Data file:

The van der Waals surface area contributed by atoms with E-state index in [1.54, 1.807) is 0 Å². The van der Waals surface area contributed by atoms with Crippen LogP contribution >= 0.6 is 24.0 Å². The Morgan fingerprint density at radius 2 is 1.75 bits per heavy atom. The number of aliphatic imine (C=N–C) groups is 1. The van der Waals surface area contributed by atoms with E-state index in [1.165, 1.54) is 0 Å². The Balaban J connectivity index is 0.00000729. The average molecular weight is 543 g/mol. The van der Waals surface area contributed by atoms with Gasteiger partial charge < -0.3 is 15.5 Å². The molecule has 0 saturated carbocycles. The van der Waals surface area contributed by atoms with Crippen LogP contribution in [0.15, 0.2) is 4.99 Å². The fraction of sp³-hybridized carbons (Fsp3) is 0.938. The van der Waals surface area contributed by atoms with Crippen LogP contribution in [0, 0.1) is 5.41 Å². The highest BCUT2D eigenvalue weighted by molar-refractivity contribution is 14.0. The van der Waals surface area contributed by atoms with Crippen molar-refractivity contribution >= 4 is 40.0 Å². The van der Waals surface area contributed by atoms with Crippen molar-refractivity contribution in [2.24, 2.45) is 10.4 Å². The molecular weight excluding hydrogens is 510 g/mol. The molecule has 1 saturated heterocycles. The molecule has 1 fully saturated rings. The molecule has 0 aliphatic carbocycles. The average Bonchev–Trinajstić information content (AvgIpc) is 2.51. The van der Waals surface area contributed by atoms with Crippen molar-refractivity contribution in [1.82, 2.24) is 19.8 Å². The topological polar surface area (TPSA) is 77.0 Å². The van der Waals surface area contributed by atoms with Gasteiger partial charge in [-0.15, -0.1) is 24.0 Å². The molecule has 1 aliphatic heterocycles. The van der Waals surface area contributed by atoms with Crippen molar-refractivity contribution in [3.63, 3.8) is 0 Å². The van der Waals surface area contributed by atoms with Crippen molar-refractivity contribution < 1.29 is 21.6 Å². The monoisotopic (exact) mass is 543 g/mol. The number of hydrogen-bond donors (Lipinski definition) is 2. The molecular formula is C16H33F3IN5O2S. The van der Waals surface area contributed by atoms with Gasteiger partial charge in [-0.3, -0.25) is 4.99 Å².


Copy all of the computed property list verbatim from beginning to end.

The van der Waals surface area contributed by atoms with E-state index in [1.54, 1.807) is 0 Å². The van der Waals surface area contributed by atoms with Crippen LogP contribution >= 0.6 is 24.0 Å². The Morgan fingerprint density at radius 2 is 1.75 bits per heavy atom. The number of aliphatic imine (C=N–C) groups is 1. The van der Waals surface area contributed by atoms with E-state index in [1.165, 1.54) is 0 Å². The Balaban J connectivity index is 0.00000729. The average molecular weight is 543 g/mol. The van der Waals surface area contributed by atoms with Gasteiger partial charge < -0.3 is 15.5 Å². The molecule has 0 saturated carbocycles. The van der Waals surface area contributed by atoms with Crippen LogP contribution in [0.15, 0.2) is 4.99 Å². The fraction of sp³-hybridized carbons (Fsp3) is 0.938. The van der Waals surface area contributed by atoms with Crippen LogP contribution in [0, 0.1) is 5.41 Å². The highest BCUT2D eigenvalue weighted by molar-refractivity contribution is 14.0. The van der Waals surface area contributed by atoms with Crippen molar-refractivity contribution >= 4 is 40.0 Å². The van der Waals surface area contributed by atoms with Crippen molar-refractivity contribution in [2.24, 2.45) is 10.4 Å². The molecular weight excluding hydrogens is 510 g/mol. The molecule has 1 saturated heterocycles. The molecule has 1 fully saturated rings. The molecule has 0 aliphatic carbocycles. The average Bonchev–Trinajstić information content (AvgIpc) is 2.51. The van der Waals surface area contributed by atoms with Crippen molar-refractivity contribution in [1.82, 2.24) is 19.8 Å². The topological polar surface area (TPSA) is 77.0 Å². The van der Waals surface area contributed by atoms with Gasteiger partial charge in [-0.15, -0.1) is 24.0 Å². The molecule has 1 aliphatic heterocycles. The van der Waals surface area contributed by atoms with Crippen molar-refractivity contribution in [3.63, 3.8) is 0 Å². The van der Waals surface area contributed by atoms with Crippen molar-refractivity contribution < 1.29 is 21.6 Å². The monoisotopic (exact) mass is 543 g/mol. The number of hydrogen-bond donors (Lipinski definition) is 2. The molecular formula is C16H33F3IN5O2S. The van der Waals surface area contributed by atoms with Gasteiger partial charge in [-0.3, -0.25) is 4.99 Å².